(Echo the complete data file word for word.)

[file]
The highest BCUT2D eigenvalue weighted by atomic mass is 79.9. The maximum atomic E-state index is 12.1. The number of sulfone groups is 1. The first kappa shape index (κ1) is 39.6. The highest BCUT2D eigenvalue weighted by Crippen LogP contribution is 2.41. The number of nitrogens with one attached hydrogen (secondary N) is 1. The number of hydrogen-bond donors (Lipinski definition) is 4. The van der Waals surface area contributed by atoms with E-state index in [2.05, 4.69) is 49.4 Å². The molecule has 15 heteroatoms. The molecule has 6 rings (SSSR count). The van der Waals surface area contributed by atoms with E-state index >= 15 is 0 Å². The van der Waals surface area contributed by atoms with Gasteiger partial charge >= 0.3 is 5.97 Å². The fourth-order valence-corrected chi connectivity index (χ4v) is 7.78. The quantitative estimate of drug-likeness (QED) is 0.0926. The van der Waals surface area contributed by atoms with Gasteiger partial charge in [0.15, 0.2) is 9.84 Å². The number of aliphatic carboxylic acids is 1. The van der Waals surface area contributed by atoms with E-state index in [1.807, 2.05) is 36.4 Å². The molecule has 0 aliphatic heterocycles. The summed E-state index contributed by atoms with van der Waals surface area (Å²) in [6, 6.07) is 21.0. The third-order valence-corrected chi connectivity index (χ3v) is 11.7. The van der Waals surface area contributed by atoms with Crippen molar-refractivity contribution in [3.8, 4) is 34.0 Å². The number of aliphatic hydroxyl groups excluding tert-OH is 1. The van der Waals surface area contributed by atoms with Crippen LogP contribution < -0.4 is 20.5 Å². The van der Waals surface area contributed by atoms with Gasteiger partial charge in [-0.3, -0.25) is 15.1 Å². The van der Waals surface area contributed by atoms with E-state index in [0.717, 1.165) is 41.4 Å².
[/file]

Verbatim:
The highest BCUT2D eigenvalue weighted by atomic mass is 79.9. The maximum atomic E-state index is 12.1. The number of sulfone groups is 1. The first kappa shape index (κ1) is 39.6. The highest BCUT2D eigenvalue weighted by Crippen LogP contribution is 2.41. The number of nitrogens with one attached hydrogen (secondary N) is 1. The number of hydrogen-bond donors (Lipinski definition) is 4. The van der Waals surface area contributed by atoms with E-state index in [2.05, 4.69) is 49.4 Å². The molecule has 15 heteroatoms. The molecule has 6 rings (SSSR count). The van der Waals surface area contributed by atoms with E-state index >= 15 is 0 Å². The van der Waals surface area contributed by atoms with Gasteiger partial charge >= 0.3 is 5.97 Å². The fourth-order valence-corrected chi connectivity index (χ4v) is 7.78. The quantitative estimate of drug-likeness (QED) is 0.0926. The van der Waals surface area contributed by atoms with Gasteiger partial charge in [0.15, 0.2) is 9.84 Å². The number of aliphatic carboxylic acids is 1. The van der Waals surface area contributed by atoms with E-state index in [1.807, 2.05) is 36.4 Å². The molecule has 0 aliphatic heterocycles. The summed E-state index contributed by atoms with van der Waals surface area (Å²) in [6, 6.07) is 21.0. The third-order valence-corrected chi connectivity index (χ3v) is 11.7. The van der Waals surface area contributed by atoms with Crippen molar-refractivity contribution in [3.8, 4) is 34.0 Å². The number of aliphatic hydroxyl groups excluding tert-OH is 1. The van der Waals surface area contributed by atoms with Crippen LogP contribution < -0.4 is 20.5 Å². The van der Waals surface area contributed by atoms with Gasteiger partial charge in [-0.3, -0.25) is 15.1 Å². The van der Waals surface area contributed by atoms with E-state index in [0.717, 1.165) is 41.4 Å².